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This coming Sunday is Super Bowl Sunday. Millions of people will tune in to watch the Denver Broncos and the Carolina Panthers battle it out in Super Bowl 50. But there’s another battle brewing off the field about the safety of this popular sport. The issue? More and more research points to the harmful effects of head trauma.

This is a huge problem for football as well as many other sports that involve contact between players. This includes boxing, martial arts, rugby, and wrestling, of course. But also hockey, soccer, baseball, and basketball, among others. A helmet-to-helmet hit. A player’s head striking the ground. A player being punched, kicked, or struck in the head. A head-to-head collision. Blows to the head like these can cause a traumatic brain injury, or TBI.

A concussion is the most common form of TBI. Most people who experience a concussion will recover fully. But in some cases, a concussion may cause more long-lasting harm to the brain. It may even lead to something called chronic traumatic encephalopathy, or CTE. Multiple concussions appear to raise the risk of CTE. But, it’s not known how severe a concussion has to be or how many concussions a person has to have to trigger CTE. And it’s not clear how many people develop CTE.

CTE involves damage to nerve cells in the brain that gets worse over time. But most symptoms don’t appear right away. You may have signs and symptoms of a concussion right after a blow to the head. But the more serious long-term effects, if there are any, may take 10 years or more to appear.

In the early stages, symptoms of CTE tend to be mild. They get more severe over time. Researchers often group the symptoms into the following 4 stages.

  • Stage I: Headaches and trouble paying attention and focusing
  • Stage II: Depression and short-term memory loss
  • Stage III: Trouble thinking and making decisions
  • Stage IV: Dementia and aggression

Other symptoms can include poor impulse control and mood swings. Trouble with drugs and alcohol. Thoughts of suicide. Trouble speaking, walking, and even swallowing. In other words, CTE can have very serious and harmful effects on how a person thinks, feels, and behaves.

At this time, there are no tests to diagnose CTE. But there are ways to check for brain injuries, including brain-imaging tests. Other tests can be done to assess overall brain health. And a person’s health history, including any history of concussions, may also help doctors assess brain health.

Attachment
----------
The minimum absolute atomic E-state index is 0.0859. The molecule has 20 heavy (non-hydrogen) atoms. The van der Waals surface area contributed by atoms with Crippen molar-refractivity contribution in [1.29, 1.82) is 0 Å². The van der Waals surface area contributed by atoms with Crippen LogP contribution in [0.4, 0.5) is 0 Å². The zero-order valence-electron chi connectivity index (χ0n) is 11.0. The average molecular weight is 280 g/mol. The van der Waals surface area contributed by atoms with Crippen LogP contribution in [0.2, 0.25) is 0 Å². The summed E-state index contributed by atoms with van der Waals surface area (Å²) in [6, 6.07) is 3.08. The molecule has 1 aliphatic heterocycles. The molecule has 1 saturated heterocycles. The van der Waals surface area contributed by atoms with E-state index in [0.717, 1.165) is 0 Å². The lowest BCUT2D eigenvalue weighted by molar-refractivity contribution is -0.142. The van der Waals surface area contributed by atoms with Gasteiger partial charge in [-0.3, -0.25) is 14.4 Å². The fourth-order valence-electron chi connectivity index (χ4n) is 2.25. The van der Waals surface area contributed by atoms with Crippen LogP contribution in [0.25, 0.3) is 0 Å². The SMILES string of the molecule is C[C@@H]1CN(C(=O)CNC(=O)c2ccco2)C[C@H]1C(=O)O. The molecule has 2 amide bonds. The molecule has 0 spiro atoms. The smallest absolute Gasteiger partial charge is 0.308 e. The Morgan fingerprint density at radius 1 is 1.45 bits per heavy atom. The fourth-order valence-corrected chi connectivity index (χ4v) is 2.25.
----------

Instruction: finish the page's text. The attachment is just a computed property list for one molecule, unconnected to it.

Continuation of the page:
While there is no known treatment for CTE right now, researchers continue to study CTE with the hope of learning much more. In the meantime, the best thing athletes or parents can do is try to help lower the risk of concussions. If you or your child plays contact sports, wear the right type of protective gear for the sport. If headgear is worn, be sure that it is well-fitted, worn correctly, and kept in good shape.

What should you do if you injure your head or your child has a head injury? Call your doctor right away or call 911 if you notice any of the following symptoms:

  • Vomiting or dizziness that lasts
  • Loss of consciousness that lasts longer than 30 seconds
  • Seizure(s); drowsiness, confusion or disorientation
  • Large bumps or bruises on the head
  • Headache that gets worse over time
  • Short term memory issues
  • Weakness or numbness that persists
  • Slurred speech or other changes in speech
  • Changes in behavior, such as mood swings, crankiness, or crying a lot
  • Changes in physical coordination, such as stumbling or clumsiness
  • Vision or eye issues, such as pupils that are not equal sizes or are enlarged

Your doctor can assess the injury and treatment options. Ask your doctor what you or your child can and can’t do and when and how to resume activities. Also, make sure to monitor any signs and symptoms, and call your doctor right away if any get worse. Stay away from sports and jarring activities until signs and symptoms have fully resolved.